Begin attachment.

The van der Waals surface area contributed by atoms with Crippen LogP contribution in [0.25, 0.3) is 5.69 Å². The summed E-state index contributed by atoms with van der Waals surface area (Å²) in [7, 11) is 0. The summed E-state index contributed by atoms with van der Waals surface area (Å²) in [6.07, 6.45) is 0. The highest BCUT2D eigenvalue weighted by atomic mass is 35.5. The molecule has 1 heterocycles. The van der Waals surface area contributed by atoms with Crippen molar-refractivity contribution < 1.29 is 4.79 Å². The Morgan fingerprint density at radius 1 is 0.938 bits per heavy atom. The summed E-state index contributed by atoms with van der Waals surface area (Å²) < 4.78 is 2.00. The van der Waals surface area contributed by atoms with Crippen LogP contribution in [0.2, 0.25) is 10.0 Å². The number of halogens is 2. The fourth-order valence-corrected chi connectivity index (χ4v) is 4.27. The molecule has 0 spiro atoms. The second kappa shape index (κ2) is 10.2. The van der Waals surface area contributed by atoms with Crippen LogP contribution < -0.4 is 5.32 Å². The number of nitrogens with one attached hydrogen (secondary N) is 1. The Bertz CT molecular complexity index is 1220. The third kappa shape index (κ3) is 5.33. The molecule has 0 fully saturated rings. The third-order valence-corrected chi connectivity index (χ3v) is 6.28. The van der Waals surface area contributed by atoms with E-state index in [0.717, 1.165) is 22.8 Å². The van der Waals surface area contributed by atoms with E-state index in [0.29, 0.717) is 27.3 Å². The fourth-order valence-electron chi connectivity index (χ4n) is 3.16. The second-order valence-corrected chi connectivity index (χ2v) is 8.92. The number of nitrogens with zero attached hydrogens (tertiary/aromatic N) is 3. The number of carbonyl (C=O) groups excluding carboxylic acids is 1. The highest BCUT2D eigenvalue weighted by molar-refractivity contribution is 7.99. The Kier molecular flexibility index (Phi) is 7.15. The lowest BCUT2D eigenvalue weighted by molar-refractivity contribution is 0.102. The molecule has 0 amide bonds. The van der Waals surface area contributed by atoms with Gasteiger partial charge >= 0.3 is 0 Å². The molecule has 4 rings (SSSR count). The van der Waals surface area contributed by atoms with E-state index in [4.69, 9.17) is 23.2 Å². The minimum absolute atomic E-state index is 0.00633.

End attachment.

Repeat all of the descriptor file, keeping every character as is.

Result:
The van der Waals surface area contributed by atoms with Crippen LogP contribution in [0.25, 0.3) is 5.69 Å². The summed E-state index contributed by atoms with van der Waals surface area (Å²) in [7, 11) is 0. The summed E-state index contributed by atoms with van der Waals surface area (Å²) in [6.07, 6.45) is 0. The highest BCUT2D eigenvalue weighted by atomic mass is 35.5. The molecule has 1 heterocycles. The van der Waals surface area contributed by atoms with Crippen molar-refractivity contribution < 1.29 is 4.79 Å². The Morgan fingerprint density at radius 1 is 0.938 bits per heavy atom. The summed E-state index contributed by atoms with van der Waals surface area (Å²) < 4.78 is 2.00. The van der Waals surface area contributed by atoms with Crippen LogP contribution in [0.2, 0.25) is 10.0 Å². The number of halogens is 2. The fourth-order valence-corrected chi connectivity index (χ4v) is 4.27. The molecule has 0 spiro atoms. The second kappa shape index (κ2) is 10.2. The van der Waals surface area contributed by atoms with Crippen LogP contribution < -0.4 is 5.32 Å². The number of nitrogens with one attached hydrogen (secondary N) is 1. The Bertz CT molecular complexity index is 1220. The third kappa shape index (κ3) is 5.33. The molecule has 0 fully saturated rings. The third-order valence-corrected chi connectivity index (χ3v) is 6.28. The van der Waals surface area contributed by atoms with E-state index in [0.717, 1.165) is 22.8 Å². The van der Waals surface area contributed by atoms with E-state index in [0.29, 0.717) is 27.3 Å². The fourth-order valence-electron chi connectivity index (χ4n) is 3.16. The second-order valence-corrected chi connectivity index (χ2v) is 8.92. The number of nitrogens with zero attached hydrogens (tertiary/aromatic N) is 3. The number of carbonyl (C=O) groups excluding carboxylic acids is 1. The highest BCUT2D eigenvalue weighted by molar-refractivity contribution is 7.99. The Kier molecular flexibility index (Phi) is 7.15. The lowest BCUT2D eigenvalue weighted by molar-refractivity contribution is 0.102. The molecule has 0 amide bonds. The van der Waals surface area contributed by atoms with Gasteiger partial charge >= 0.3 is 0 Å². The molecule has 4 rings (SSSR count). The van der Waals surface area contributed by atoms with E-state index in [4.69, 9.17) is 23.2 Å². The minimum absolute atomic E-state index is 0.00633.